The waves looked enticing Monday morning: a lingering swell offering fun-size surf, a light offshore breeze helping the waves perfectly peel toward shore and the sun shining bright for the first time in days.
But looks can be deceiving.
Mixing in the saltwater near shorelines across Southern California was bacteria-laced urban runoff that had rushed down to the ocean with the season’s first storm that hit over the weekend. Known as the “first flush” it left gross – and unhealthy – conditions along the coast.
For landlocked surfers itching to get in the water after a weekend of messy, cold and rainy conditions, it can be a tough to walk away from perfect waves but they risk the dirty laundry list of illnesses that may develop after getting in the water after the storms.
The first winter storm was strong enough to send water from inland streets and gutters down storm drains and rivers to the coast, but not quite strong enough to wash with it heaps of trash to be left on the sand at most beaches, as past winter storms have done. Though a big storm expected in a few weeks could make local beaches look more like landfills.
Still, while health dangers may be invisible without piles of trash littering the sand, they are present. While most health agencies advise staying out of the water for 72 hours after it rains, Santa Monica-based Heal the Bay would stretch that advisory even longer.
“We encourage anyone recreating at the beach for the next couple days to stay out of the water, stay out for three to five days,” Heal the Bay’s Beach Programs Manager Emely Garcia said. “There’s bacteria that accumulates and goes into the ocean.”
The list of health issues that can emerge after ingesting water infested with bacteria and toxins?
“Nausea, vomiting, really terrible stomach pains,” Garcia said, ticking off just a few of the illnesses that can occur. “It’s just always best to stay safe. Enjoy the beach, go for a walk or run, but after a major rain, it’s best to stay out of the water.”
The Los Angeles County Public Health Department issued a rain advisory warning people to stay out of the water for 72 hours after the last rainfall, until at least 7:30 a.m. Tuesday, Nov. 10. Orange County released a similar warning.
“Bacteria levels can increase significantly during and after rainstorms, as contaminants within the runoff enters the ocean,” the L.A. warning reads. “Elevated bacteria levels in ocean water may cause illness, especially in children and the elderly.”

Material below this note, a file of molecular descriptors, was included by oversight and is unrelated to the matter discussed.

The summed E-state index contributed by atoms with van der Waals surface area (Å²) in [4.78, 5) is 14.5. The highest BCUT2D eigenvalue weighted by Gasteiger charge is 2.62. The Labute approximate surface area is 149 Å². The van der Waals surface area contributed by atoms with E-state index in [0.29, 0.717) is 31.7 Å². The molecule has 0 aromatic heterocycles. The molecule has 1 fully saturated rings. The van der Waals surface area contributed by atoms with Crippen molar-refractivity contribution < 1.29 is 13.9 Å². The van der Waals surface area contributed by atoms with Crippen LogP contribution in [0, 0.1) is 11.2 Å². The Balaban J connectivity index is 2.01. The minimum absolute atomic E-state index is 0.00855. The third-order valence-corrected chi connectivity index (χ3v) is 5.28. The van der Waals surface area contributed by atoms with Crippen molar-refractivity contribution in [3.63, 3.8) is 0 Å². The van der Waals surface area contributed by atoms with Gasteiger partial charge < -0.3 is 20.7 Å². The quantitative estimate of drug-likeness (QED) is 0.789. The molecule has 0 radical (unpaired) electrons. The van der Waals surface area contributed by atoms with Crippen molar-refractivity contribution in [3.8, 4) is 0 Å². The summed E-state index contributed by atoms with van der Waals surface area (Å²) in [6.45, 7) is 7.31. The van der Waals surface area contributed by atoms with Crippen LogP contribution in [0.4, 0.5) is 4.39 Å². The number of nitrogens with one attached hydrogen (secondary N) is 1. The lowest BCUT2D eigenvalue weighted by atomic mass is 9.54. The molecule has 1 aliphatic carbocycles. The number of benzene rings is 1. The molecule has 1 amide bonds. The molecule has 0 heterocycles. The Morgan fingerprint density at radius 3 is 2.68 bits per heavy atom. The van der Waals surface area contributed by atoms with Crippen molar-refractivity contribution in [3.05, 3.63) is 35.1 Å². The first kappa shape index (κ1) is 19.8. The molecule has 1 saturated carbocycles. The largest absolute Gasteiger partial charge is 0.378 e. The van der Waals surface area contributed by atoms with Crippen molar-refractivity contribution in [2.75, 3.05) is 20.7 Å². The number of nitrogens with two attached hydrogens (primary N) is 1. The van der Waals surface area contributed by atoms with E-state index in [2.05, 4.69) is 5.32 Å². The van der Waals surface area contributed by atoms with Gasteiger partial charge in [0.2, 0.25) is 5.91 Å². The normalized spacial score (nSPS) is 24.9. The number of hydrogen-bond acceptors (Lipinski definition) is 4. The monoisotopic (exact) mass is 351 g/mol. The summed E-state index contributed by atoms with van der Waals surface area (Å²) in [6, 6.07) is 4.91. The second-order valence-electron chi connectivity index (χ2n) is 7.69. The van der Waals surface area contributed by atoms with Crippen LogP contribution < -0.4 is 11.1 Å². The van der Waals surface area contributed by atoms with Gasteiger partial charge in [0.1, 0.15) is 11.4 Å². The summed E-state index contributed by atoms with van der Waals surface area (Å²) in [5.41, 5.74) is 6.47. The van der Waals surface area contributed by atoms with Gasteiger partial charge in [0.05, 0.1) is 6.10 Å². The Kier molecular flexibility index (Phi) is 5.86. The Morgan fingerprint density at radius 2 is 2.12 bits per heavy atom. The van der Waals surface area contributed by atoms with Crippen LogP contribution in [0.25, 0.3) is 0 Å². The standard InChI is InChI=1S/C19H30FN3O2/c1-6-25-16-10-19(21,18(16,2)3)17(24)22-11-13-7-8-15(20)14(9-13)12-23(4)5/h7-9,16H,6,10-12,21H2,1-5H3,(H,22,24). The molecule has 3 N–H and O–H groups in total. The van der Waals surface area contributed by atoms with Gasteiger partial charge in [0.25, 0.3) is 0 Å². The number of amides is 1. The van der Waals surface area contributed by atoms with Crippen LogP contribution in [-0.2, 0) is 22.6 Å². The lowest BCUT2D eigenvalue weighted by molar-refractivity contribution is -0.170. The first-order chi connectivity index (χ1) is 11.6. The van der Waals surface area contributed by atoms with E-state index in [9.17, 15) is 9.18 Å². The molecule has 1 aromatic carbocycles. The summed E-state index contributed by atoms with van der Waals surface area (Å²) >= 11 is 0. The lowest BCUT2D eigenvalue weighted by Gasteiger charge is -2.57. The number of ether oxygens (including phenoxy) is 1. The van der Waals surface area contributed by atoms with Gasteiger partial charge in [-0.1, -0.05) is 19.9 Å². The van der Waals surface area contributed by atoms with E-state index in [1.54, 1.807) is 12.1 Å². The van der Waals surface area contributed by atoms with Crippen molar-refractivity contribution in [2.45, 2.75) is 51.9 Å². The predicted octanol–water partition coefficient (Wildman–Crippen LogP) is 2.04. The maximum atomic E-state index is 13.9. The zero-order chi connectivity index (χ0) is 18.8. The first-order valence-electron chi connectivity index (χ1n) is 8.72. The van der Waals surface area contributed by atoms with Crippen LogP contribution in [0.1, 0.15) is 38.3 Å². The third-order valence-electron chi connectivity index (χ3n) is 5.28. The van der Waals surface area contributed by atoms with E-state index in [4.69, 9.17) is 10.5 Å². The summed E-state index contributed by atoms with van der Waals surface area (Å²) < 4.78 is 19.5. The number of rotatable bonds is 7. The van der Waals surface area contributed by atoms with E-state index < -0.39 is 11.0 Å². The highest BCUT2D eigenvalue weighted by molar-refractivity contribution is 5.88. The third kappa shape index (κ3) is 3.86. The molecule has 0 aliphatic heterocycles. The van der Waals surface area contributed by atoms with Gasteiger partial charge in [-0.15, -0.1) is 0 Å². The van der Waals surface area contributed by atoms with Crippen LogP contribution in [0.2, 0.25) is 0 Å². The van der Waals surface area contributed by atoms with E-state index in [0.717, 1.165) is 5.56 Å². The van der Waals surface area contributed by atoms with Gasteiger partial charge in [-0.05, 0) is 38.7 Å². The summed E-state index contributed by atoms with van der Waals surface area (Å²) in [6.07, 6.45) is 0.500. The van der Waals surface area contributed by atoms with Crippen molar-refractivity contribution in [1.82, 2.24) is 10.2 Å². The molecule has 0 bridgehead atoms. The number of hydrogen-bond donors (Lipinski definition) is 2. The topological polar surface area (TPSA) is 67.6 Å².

Heal the Bay is gearing up for the year’s first Storm Response Team training session on Nov. 16, where already 500 people have signed up to learn about how they can help clean up after winter storms at their favorite beach.
The nonprofit typically holds the sessions in person, but opted to go online this year with ongoing coronavirus concerns to teach the lessons on how to stay safe while volunteering, what to look for and best practices while cleaning the beach.
Garcia said while this storm didn’t bring out heaps of trash, they are eyeing a big storm that could slam the area around Thanksgiving that could spell trouble.
This weekend’s storm hit just as Capistrano Beach resident Vicki Patterson is gearing up to launch her own nonprofit, Stand Up to Trash, with the first official clean-up effort scheduled for 10 a.m. to noon on Sunday, Nov. 15, at Doheny State Beach.
After the weekend’s rains, she couldn’t wait to get started, holding an impromptu, informal clean-up gathering on Monday, putting out a notice on social media for people to come help sweep the beach for trash.
“It’s like treasure hunting,” she said, the group removing loads of trash. “There are so many micro pieces and plastics inside the seaweed.”
She said she felt the need to start the nonprofit to educate beachgoers that the coast is their home.
“I love to create a community where we’re all working together to enrich our own lives to make it better for our children, who are helping out too,” she said. “I love the win-win and it’s such a feel-good thing to do.”
New surfer Cesar Solis, who travels from Los Angeles every Monday to surf with a friend at Doheny State Beach, had heard about the 72-hour rule to stay out of the water, but decided to brave the waves anyhow.
The San Juan Creek breached during the storms as inland runoff flowed to the coast, breaking through a sand barrier and sending water that had been sitting stagnant since early this year rushing into the ocean.
“My buddy is an experienced surfer. He didn’t think it was too bad,” Solis said. “He did say, ‘Try not to drink or get any of the water in your mouth.’”
Olaf Lohr, a surfer from San Juan Capistrano, marveled at the perfect waves rolling toward shore Monday at Doheny State Beach, only a handful of surfers out in the water, a rare sight since the pandemic has led droves of people to pick up the sport.
“This has been the first rain that washed off all the debris, all the bacteria, everything into the water,” he said. “Even though it looks great, wait it out.”
Lohr, who opted for a morning jog instead of his usual morning surf, has known people who have become sick for a month, even longer, after braving the dirty waves.
“It’s so appealing. But, it’s better to wait because if you get sick, you’re out of the water … you have to recover and your strength goes down,” he said. “You don’t want to have to go to the hospital right now. Just be patient, there will be plenty of surf coming back.”
Source: Orange County Register